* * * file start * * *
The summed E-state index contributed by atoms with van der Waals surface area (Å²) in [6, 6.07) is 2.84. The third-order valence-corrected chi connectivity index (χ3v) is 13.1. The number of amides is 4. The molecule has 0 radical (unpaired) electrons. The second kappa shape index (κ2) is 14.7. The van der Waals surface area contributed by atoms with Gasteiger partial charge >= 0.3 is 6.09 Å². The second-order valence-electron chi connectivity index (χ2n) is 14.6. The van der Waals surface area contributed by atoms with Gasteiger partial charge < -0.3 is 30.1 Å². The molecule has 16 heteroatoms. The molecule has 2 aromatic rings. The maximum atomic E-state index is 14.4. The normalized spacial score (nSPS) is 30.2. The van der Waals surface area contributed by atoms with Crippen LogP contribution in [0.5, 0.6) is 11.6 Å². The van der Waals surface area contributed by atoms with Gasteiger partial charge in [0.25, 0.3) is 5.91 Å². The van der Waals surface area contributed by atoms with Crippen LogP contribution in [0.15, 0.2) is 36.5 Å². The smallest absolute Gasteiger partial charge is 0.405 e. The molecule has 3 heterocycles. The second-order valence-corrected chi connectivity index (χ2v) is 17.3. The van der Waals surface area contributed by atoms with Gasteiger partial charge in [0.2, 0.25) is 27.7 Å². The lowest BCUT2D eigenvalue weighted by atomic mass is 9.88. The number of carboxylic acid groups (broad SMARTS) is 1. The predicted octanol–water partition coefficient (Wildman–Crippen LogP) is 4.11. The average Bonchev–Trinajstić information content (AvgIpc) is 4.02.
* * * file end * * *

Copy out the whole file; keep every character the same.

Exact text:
The summed E-state index contributed by atoms with van der Waals surface area (Å²) in [6, 6.07) is 2.84. The third-order valence-corrected chi connectivity index (χ3v) is 13.1. The number of amides is 4. The molecule has 0 radical (unpaired) electrons. The second kappa shape index (κ2) is 14.7. The van der Waals surface area contributed by atoms with Gasteiger partial charge >= 0.3 is 6.09 Å². The second-order valence-electron chi connectivity index (χ2n) is 14.6. The van der Waals surface area contributed by atoms with Gasteiger partial charge < -0.3 is 30.1 Å². The molecule has 16 heteroatoms. The molecule has 2 aromatic rings. The maximum atomic E-state index is 14.4. The normalized spacial score (nSPS) is 30.2. The van der Waals surface area contributed by atoms with Crippen LogP contribution in [0.5, 0.6) is 11.6 Å². The van der Waals surface area contributed by atoms with Gasteiger partial charge in [0.25, 0.3) is 5.91 Å². The van der Waals surface area contributed by atoms with Crippen LogP contribution in [0.15, 0.2) is 36.5 Å². The smallest absolute Gasteiger partial charge is 0.405 e. The molecule has 3 heterocycles. The second-order valence-corrected chi connectivity index (χ2v) is 17.3. The van der Waals surface area contributed by atoms with Gasteiger partial charge in [0.2, 0.25) is 27.7 Å². The lowest BCUT2D eigenvalue weighted by atomic mass is 9.88. The number of carboxylic acid groups (broad SMARTS) is 1. The predicted octanol–water partition coefficient (Wildman–Crippen LogP) is 4.11. The average Bonchev–Trinajstić information content (AvgIpc) is 4.02.